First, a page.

“It is an additional safeguard,” he had assured her.

She embraced him with soft tenderness.

“It is an additional safeguard,” he had assured her.

"No, no," whispered she, "God is merciful! He will not rob me of the only consolation of my joyless, solitary life. I had only this. To think he lives, he breathes the same air, he looks up into the same heavens--the same quiet stars greet him and me. And a day will come in which millions of men will shout and call him their king; and when I look upon his handsome face, and see him in the midst of his people, surrounded by pomp and splendor, I dare say to myself, That is my work. I loved him more than I loved myself, therefore he wears a crown--I had the courage not only to die for him, but to live without him, and therefore is he a king. Oh, my beloved, say not that you are dying!"

“It is an additional safeguard,” he had assured her.

"If you love me truly, Laura, you will not wish me to live. Indeed I have long been dying. For sixteen years I have felt the death-worm in my heart--it gnaws and gnaws. I have tried to crush it--I wished to live, because I had promised you to bear my burden. I wished to prove myself a man. I gave the love which you laid at my feet, bathed in our tears and our blood, to my fatherland. I was told that I must marry, to promote the interest of my country, and I did so. I laid a mask over my face, and a mask over my heart. I wished to play my part in the drama of life to the end; I wished to honor my royal birth to which fate had condemned me. But it appears I was a bad actor. I was cast out from my service, my gay uniform and royal star torn from my breast. I, a prince, was sent home a humiliated, degraded, ragged beggar. I crept with my misery and my shame into this corner, and no one followed me. No one showed a spark of love for the poor, spurned cast-away. Love would have enabled me to overcome all, to defy the world, and to oppose its slanders boldly. I was left alone to bear my shame and my despair--wholly alone. I have a wife, I have children, and I am alone; they live far away from me, and at the moment of my death they will smile and be happy. I am the heir of a throne, but a poor beggar; I asked only of fate a little love, but I asked in vain. Fate had no pity--only when I am dead will I be a prince again; then they will heap honors upon my dead body. Oh, Laura! how it burns in my heart--how terrible is this hell-fire of shame! It eats up the marrow of my bones and devours my brain. Oh, my head, my head! how terrible is this pain!"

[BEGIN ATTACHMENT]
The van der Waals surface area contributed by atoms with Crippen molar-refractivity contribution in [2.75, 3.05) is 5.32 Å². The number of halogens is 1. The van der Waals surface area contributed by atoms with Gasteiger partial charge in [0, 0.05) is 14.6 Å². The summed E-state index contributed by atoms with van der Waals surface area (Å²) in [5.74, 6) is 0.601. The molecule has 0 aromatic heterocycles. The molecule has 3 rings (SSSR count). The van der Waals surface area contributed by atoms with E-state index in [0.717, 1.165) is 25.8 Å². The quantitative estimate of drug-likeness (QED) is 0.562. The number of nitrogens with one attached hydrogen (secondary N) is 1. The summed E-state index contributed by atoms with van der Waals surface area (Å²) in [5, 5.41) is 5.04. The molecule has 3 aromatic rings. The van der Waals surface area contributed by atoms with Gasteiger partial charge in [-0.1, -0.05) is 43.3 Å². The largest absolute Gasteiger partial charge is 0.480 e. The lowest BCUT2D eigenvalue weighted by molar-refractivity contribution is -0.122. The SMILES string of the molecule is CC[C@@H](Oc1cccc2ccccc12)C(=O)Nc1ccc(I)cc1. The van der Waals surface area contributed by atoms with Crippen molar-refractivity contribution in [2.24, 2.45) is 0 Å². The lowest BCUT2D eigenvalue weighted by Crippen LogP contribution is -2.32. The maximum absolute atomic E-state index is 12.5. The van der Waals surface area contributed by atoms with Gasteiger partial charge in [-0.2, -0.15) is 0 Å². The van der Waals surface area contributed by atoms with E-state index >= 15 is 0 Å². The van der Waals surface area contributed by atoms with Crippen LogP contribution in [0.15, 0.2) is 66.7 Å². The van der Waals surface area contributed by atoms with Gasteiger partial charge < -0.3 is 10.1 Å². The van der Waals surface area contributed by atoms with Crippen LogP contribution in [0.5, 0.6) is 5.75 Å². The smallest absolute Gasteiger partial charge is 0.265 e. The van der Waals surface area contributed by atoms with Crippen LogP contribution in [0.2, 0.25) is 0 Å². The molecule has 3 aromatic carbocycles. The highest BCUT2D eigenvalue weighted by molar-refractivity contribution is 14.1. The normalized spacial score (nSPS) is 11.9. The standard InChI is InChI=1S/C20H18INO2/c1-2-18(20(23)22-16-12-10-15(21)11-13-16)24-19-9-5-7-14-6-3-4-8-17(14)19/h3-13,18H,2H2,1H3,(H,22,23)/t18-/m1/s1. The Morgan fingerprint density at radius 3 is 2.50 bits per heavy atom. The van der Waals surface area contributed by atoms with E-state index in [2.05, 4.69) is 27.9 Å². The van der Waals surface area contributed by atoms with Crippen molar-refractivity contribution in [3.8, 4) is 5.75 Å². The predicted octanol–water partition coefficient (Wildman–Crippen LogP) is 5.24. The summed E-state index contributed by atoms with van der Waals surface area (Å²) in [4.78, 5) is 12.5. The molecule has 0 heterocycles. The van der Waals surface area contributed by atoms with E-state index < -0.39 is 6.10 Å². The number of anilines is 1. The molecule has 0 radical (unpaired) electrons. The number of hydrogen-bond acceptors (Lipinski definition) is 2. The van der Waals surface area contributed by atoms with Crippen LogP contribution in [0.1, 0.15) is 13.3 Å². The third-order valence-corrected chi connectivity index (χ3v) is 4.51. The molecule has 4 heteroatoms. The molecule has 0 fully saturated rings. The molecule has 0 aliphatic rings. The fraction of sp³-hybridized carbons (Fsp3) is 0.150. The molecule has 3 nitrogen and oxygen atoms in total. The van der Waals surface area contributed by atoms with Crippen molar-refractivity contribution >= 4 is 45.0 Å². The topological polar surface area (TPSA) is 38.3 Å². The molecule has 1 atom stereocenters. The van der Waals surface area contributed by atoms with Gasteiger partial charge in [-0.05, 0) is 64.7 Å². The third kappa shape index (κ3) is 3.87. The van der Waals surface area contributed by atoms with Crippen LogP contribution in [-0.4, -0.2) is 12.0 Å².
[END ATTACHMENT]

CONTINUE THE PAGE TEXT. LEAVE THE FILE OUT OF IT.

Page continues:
“It is an additional safeguard,” he had assured her.

With a loud sob he sank back on the pillow; his eyes closed, great drops of sweat stood on his brow, and the breath seemed struggling in his breast.

Laura bowed over him, she wiped away the death-sweat with her hair, and hot tears fell on the poor wan face. These tears aroused him--he opened his eyes.

"I have got something to say," whispered he; "I feel that I shall soon be well. When the world says of me, 'He is dead,' I shall have just awaked from death. There above begins the true life; what is here so called is only a pitiful prologue. We live here only that we may learn to wish for death. Oh, my Laura! I shall soon live, love, and be happy."

"Oh, take me with you, my beloved," cried Laura, kneeling before him, dissolved in tears. "Leave me not alone--it is so sad, so solitary in this cold world! Take me with you, my beloved!"

He heard her not! Death had already touched him with the point of his dark wings, and spread his mantle over him. His spirit struggled with the exhausted body and panted to escape. He no longer heard when Laura called, but he still lived: his eyes were wide open and he spoke again. But they were single, disconnected words, which belonged to the dreamland and the forms of the invisible world which his almost disembodied spirit now looked upon.

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